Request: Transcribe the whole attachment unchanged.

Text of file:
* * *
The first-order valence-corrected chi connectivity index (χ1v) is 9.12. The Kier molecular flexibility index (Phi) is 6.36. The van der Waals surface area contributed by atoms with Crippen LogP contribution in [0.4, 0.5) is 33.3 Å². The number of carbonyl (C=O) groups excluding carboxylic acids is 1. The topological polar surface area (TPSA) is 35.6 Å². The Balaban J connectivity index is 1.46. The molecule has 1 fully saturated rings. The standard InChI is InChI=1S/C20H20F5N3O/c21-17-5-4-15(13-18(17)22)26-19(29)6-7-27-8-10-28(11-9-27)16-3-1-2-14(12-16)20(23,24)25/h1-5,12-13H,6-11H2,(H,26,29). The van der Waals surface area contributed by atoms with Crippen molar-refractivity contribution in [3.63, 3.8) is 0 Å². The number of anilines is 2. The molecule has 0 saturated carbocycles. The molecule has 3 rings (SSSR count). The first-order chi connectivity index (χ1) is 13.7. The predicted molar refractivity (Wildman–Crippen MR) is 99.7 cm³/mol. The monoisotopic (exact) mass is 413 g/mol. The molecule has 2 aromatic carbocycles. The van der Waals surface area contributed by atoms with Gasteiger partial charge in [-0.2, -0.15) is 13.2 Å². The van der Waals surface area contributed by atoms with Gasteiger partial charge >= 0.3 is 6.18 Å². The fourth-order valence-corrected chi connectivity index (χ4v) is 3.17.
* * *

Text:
The first-order valence-corrected chi connectivity index (χ1v) is 9.12. The Kier molecular flexibility index (Phi) is 6.36. The van der Waals surface area contributed by atoms with Crippen LogP contribution in [0.4, 0.5) is 33.3 Å². The number of carbonyl (C=O) groups excluding carboxylic acids is 1. The topological polar surface area (TPSA) is 35.6 Å². The Balaban J connectivity index is 1.46. The molecule has 1 fully saturated rings. The standard InChI is InChI=1S/C20H20F5N3O/c21-17-5-4-15(13-18(17)22)26-19(29)6-7-27-8-10-28(11-9-27)16-3-1-2-14(12-16)20(23,24)25/h1-5,12-13H,6-11H2,(H,26,29). The van der Waals surface area contributed by atoms with Crippen molar-refractivity contribution in [3.63, 3.8) is 0 Å². The number of anilines is 2. The molecule has 0 saturated carbocycles. The molecule has 3 rings (SSSR count). The first-order chi connectivity index (χ1) is 13.7. The predicted molar refractivity (Wildman–Crippen MR) is 99.7 cm³/mol. The monoisotopic (exact) mass is 413 g/mol. The molecule has 2 aromatic carbocycles. The van der Waals surface area contributed by atoms with Gasteiger partial charge in [-0.2, -0.15) is 13.2 Å². The van der Waals surface area contributed by atoms with Gasteiger partial charge >= 0.3 is 6.18 Å². The fourth-order valence-corrected chi connectivity index (χ4v) is 3.17.